1956 Welcome William Chandler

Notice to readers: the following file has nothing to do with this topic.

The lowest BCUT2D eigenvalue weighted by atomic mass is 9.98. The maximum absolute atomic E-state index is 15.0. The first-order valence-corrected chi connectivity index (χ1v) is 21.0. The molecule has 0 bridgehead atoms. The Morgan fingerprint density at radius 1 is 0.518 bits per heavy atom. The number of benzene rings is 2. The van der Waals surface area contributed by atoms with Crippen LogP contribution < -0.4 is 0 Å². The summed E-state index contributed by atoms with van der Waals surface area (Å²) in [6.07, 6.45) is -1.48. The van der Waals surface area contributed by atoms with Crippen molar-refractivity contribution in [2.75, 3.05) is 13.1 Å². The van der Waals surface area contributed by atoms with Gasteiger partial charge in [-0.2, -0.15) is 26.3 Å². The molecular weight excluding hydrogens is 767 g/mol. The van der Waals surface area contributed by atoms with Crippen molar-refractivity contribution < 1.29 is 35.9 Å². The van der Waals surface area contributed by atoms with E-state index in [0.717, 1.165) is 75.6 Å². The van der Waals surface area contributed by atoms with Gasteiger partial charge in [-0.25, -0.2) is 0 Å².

WelcomeW.Chandler,Family ""re/ White Settlers Here Welcome Williams Chandler and J fils family were the first permanent white settlers In the Bayou-Valley and Brown County, although their 1 arrival was al- mosfi ,the same time as half a dozen other families who located between the Colorado River and present-day Brownwood. It* is believed that Chandler visited Brown County earlier and bought land at that time. When he returned in 1858, his purpose was to settle. He established his homej east of Pecan Bayou and some '• two mllM from the county courthouse. . Chandler was accompanied by J. H.'-Ftfwler, who brought the first herd of cattle here in December, 7 1866. Fowler married Mary Ann Chandler in 1857 to become; the first bride and groom in the' : eounty; • ' Welcome Chandler was born in North Carolina in 1813, son of Williajh Hugh Chandler and Tabitha Elizabeth Hodges Chandler. In his youth, the family moved to Copiah Co.< Miss., where he lived until he married Miss Sarah Brown at the age of 21. The couple later moved to Texas and settled in Brown County before there were houses or any other evidences of civilization. His rude log cabin came to be a general meeting place for the early settlers and was the scene of many conferences dealing with the policy and procedures of frontier Brown County. Court sessions and other important activities of the early days were also held at the cabin. When the Chandlers moved to Brown County, they had nine children, and four others were born here. Mrs. Ella Stafford, who:was born here Nov. 10, 1857, is generally known as the second white child born in Brown County. •;; Names of the other children Iriclude: Mrs. Jane Harriss, who is buried in Greenleaf Cemetery; Mrs. Mary Fowler, the first bride in thejcounty and who died in 1927 at tjje age of 92; Mrs. Carrie DuBose, who died about 1915; Wil- liarft Washington Chandler, who died about 1913: Mrs. Lizzie Manning, who died in Marathon; Mrs. Sallie Hardee, who died in Brownwood in 1927; Mrs. Lucy Moseley; Sam,' H. Chandler, who died in 1884; Jesse R. Chandler, who died about 1920. Those born in the county were Mr& Stafford, who died about 1946; Miss Melissa Chandler and Mrs;' Laura Caldora Davis, twin sisteirs who were born in 1860; and? Edward Vontress Chandler, whot ! died in 1934. Miss Chandler died June 30, 1947, while her twin died in 1933. They were the first twins born Irt Brown County. Mr. Chandler was elected.the first county Judge when the county was organized. The office was designated as chief justice at that time, In 1862, he was elected county treasurer. The first courthouse was a crude structure oA the Chandler farm. Reports indicate the Chandlers brought seven Negro slaves with them to the county. Several stayed in the county after they gained their freedom and adopted the family name of Chandler. That is indicative of the respect early settlers of the county held for the Chandler family. Mr. Chandler died in May, 1870 in Williamson County. Mrs. Chandler died Dec. 31, 1892. The Chandler family has probably more Brown County "firsts" to its credit than any other pioneer family. NEWLYWEDS OF 1857—Mr. and Mrs. J. C. Mullins, among the earliest settlers of Brown County, are pictured shortly after their Jan. 4, 18S7 wedding In Fayette County. Mulllns, who came here in 1856, returned to Brown County with his young bride, the former Susan Elizabeth Allen, to establish a home of logs covered and floored with buffalo hides in the Thrifty community. In 1880 they built a double log house, at Thrifty and hauled lumber from Round Rock for the structure that became home many years for the parents and their 12 children. The old house still stands and is owned by Mr. and Mrs. Guy Eads of Brownwood. Mrs. Eads is a granddaughter. In 1875, J. C. Mullins and a brother-in-law, Dr. G. W. Allen, erected rock buildings at Thrifty to house a general merchandise store, cotton gin and flour mill and the new "boom town" of the county became a trading center for settlers who travelled as far as 250 miles'by wagon to secure supplies. The first post office at Thrifty was established in a log cabin, with J.Jett Green as postmaster. Henry Sackett was first teacher of the Thrifty school, one of the first in West Central Texas. The Thrifty Methodist Church was organiied in the Mullins home with seven charter members.